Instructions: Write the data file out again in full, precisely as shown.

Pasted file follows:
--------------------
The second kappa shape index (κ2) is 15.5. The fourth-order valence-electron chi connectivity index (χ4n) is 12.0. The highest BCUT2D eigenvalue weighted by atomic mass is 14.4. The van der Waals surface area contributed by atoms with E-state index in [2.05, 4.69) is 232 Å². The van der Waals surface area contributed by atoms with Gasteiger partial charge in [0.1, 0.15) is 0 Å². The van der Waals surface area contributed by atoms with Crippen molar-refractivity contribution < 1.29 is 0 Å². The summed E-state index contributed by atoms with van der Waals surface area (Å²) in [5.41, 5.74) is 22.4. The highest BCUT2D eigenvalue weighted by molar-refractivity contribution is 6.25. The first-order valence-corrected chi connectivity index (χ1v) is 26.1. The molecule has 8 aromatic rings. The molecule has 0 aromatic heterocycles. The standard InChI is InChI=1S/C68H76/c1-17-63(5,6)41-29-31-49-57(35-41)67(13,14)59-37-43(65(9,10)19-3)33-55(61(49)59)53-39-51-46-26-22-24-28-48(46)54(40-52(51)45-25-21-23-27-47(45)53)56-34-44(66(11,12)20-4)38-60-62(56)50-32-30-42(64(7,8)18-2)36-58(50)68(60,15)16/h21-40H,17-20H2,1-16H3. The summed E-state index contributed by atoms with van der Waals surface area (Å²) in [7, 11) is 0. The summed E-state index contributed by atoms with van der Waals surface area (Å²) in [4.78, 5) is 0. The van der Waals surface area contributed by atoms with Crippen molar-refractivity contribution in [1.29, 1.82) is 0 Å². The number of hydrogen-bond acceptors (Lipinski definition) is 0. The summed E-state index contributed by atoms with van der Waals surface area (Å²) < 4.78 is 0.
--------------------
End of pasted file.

The second kappa shape index (κ2) is 15.5. The fourth-order valence-electron chi connectivity index (χ4n) is 12.0. The highest BCUT2D eigenvalue weighted by atomic mass is 14.4. The van der Waals surface area contributed by atoms with E-state index in [2.05, 4.69) is 232 Å². The van der Waals surface area contributed by atoms with Gasteiger partial charge in [0.1, 0.15) is 0 Å². The van der Waals surface area contributed by atoms with Crippen molar-refractivity contribution < 1.29 is 0 Å². The summed E-state index contributed by atoms with van der Waals surface area (Å²) in [5.41, 5.74) is 22.4. The highest BCUT2D eigenvalue weighted by molar-refractivity contribution is 6.25. The first-order valence-corrected chi connectivity index (χ1v) is 26.1. The molecule has 8 aromatic rings. The molecule has 0 aromatic heterocycles. The standard InChI is InChI=1S/C68H76/c1-17-63(5,6)41-29-31-49-57(35-41)67(13,14)59-37-43(65(9,10)19-3)33-55(61(49)59)53-39-51-46-26-22-24-28-48(46)54(40-52(51)45-25-21-23-27-47(45)53)56-34-44(66(11,12)20-4)38-60-62(56)50-32-30-42(64(7,8)18-2)36-58(50)68(60,15)16/h21-40H,17-20H2,1-16H3. The summed E-state index contributed by atoms with van der Waals surface area (Å²) in [7, 11) is 0. The summed E-state index contributed by atoms with van der Waals surface area (Å²) in [4.78, 5) is 0. The van der Waals surface area contributed by atoms with Crippen molar-refractivity contribution in [1.29, 1.82) is 0 Å². The number of hydrogen-bond acceptors (Lipinski definition) is 0. The summed E-state index contributed by atoms with van der Waals surface area (Å²) < 4.78 is 0.